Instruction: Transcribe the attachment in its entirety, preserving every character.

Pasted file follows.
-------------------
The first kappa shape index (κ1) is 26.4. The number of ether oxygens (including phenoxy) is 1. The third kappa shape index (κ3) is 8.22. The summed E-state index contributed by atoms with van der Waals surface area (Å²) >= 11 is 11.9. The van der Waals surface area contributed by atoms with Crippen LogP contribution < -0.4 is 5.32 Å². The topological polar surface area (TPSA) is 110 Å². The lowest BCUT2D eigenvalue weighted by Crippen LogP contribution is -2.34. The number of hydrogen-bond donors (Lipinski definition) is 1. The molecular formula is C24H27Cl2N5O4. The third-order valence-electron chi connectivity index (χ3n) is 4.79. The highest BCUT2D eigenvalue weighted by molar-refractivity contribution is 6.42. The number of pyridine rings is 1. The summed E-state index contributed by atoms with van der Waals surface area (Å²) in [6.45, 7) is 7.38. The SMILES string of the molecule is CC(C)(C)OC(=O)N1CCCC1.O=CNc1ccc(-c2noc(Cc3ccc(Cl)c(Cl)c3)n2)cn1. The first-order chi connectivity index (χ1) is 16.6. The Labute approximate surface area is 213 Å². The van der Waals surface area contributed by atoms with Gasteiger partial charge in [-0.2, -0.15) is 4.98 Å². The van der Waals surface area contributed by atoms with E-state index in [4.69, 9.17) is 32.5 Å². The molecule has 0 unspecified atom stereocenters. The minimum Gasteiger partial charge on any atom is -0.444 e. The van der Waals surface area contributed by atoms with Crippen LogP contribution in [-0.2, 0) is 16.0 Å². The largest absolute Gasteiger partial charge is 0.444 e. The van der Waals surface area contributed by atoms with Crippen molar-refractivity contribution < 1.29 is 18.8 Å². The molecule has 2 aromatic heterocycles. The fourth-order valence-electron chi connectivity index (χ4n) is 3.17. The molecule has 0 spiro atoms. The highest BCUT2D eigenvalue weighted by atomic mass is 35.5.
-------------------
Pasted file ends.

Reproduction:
The first kappa shape index (κ1) is 26.4. The number of ether oxygens (including phenoxy) is 1. The third kappa shape index (κ3) is 8.22. The summed E-state index contributed by atoms with van der Waals surface area (Å²) >= 11 is 11.9. The van der Waals surface area contributed by atoms with Crippen LogP contribution < -0.4 is 5.32 Å². The topological polar surface area (TPSA) is 110 Å². The lowest BCUT2D eigenvalue weighted by Crippen LogP contribution is -2.34. The number of hydrogen-bond donors (Lipinski definition) is 1. The molecular formula is C24H27Cl2N5O4. The third-order valence-electron chi connectivity index (χ3n) is 4.79. The highest BCUT2D eigenvalue weighted by molar-refractivity contribution is 6.42. The number of pyridine rings is 1. The summed E-state index contributed by atoms with van der Waals surface area (Å²) in [6.45, 7) is 7.38. The SMILES string of the molecule is CC(C)(C)OC(=O)N1CCCC1.O=CNc1ccc(-c2noc(Cc3ccc(Cl)c(Cl)c3)n2)cn1. The first-order chi connectivity index (χ1) is 16.6. The Labute approximate surface area is 213 Å². The van der Waals surface area contributed by atoms with Gasteiger partial charge in [-0.2, -0.15) is 4.98 Å². The van der Waals surface area contributed by atoms with E-state index in [4.69, 9.17) is 32.5 Å². The molecule has 0 unspecified atom stereocenters. The minimum Gasteiger partial charge on any atom is -0.444 e. The van der Waals surface area contributed by atoms with Crippen LogP contribution in [-0.2, 0) is 16.0 Å². The largest absolute Gasteiger partial charge is 0.444 e. The van der Waals surface area contributed by atoms with Crippen molar-refractivity contribution < 1.29 is 18.8 Å². The molecule has 2 aromatic heterocycles. The fourth-order valence-electron chi connectivity index (χ4n) is 3.17. The molecule has 0 spiro atoms. The highest BCUT2D eigenvalue weighted by atomic mass is 35.5.